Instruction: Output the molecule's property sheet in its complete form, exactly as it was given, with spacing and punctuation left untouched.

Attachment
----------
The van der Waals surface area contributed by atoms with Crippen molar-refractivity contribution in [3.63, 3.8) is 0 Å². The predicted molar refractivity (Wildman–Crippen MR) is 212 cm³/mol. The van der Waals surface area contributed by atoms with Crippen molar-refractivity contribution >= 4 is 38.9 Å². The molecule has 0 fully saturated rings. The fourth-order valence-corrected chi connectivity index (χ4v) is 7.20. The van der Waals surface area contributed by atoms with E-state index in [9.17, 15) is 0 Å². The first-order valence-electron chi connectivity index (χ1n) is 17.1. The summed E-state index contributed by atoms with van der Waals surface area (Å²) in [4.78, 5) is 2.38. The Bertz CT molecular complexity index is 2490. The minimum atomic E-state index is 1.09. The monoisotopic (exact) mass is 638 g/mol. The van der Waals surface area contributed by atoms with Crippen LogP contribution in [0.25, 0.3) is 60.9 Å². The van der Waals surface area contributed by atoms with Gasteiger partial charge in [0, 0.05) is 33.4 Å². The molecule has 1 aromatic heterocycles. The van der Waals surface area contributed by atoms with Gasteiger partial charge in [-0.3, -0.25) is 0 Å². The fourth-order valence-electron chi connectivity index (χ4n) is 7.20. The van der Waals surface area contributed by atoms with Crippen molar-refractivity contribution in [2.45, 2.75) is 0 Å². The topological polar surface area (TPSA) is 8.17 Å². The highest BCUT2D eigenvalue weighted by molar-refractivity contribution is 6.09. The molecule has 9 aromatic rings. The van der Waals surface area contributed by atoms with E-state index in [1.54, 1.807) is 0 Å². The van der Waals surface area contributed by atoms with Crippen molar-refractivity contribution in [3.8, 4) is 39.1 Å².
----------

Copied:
The van der Waals surface area contributed by atoms with Crippen molar-refractivity contribution in [3.63, 3.8) is 0 Å². The predicted molar refractivity (Wildman–Crippen MR) is 212 cm³/mol. The van der Waals surface area contributed by atoms with Crippen molar-refractivity contribution >= 4 is 38.9 Å². The molecule has 0 fully saturated rings. The fourth-order valence-corrected chi connectivity index (χ4v) is 7.20. The van der Waals surface area contributed by atoms with E-state index in [9.17, 15) is 0 Å². The first-order valence-electron chi connectivity index (χ1n) is 17.1. The summed E-state index contributed by atoms with van der Waals surface area (Å²) in [4.78, 5) is 2.38. The Bertz CT molecular complexity index is 2490. The minimum atomic E-state index is 1.09. The monoisotopic (exact) mass is 638 g/mol. The van der Waals surface area contributed by atoms with Crippen LogP contribution in [0.25, 0.3) is 60.9 Å². The van der Waals surface area contributed by atoms with Gasteiger partial charge in [0, 0.05) is 33.4 Å². The molecule has 1 aromatic heterocycles. The van der Waals surface area contributed by atoms with Gasteiger partial charge in [-0.3, -0.25) is 0 Å². The fourth-order valence-electron chi connectivity index (χ4n) is 7.20. The van der Waals surface area contributed by atoms with Crippen molar-refractivity contribution in [2.45, 2.75) is 0 Å². The topological polar surface area (TPSA) is 8.17 Å². The highest BCUT2D eigenvalue weighted by molar-refractivity contribution is 6.09. The molecule has 9 aromatic rings. The van der Waals surface area contributed by atoms with E-state index in [1.54, 1.807) is 0 Å². The van der Waals surface area contributed by atoms with Crippen molar-refractivity contribution in [3.8, 4) is 39.1 Å².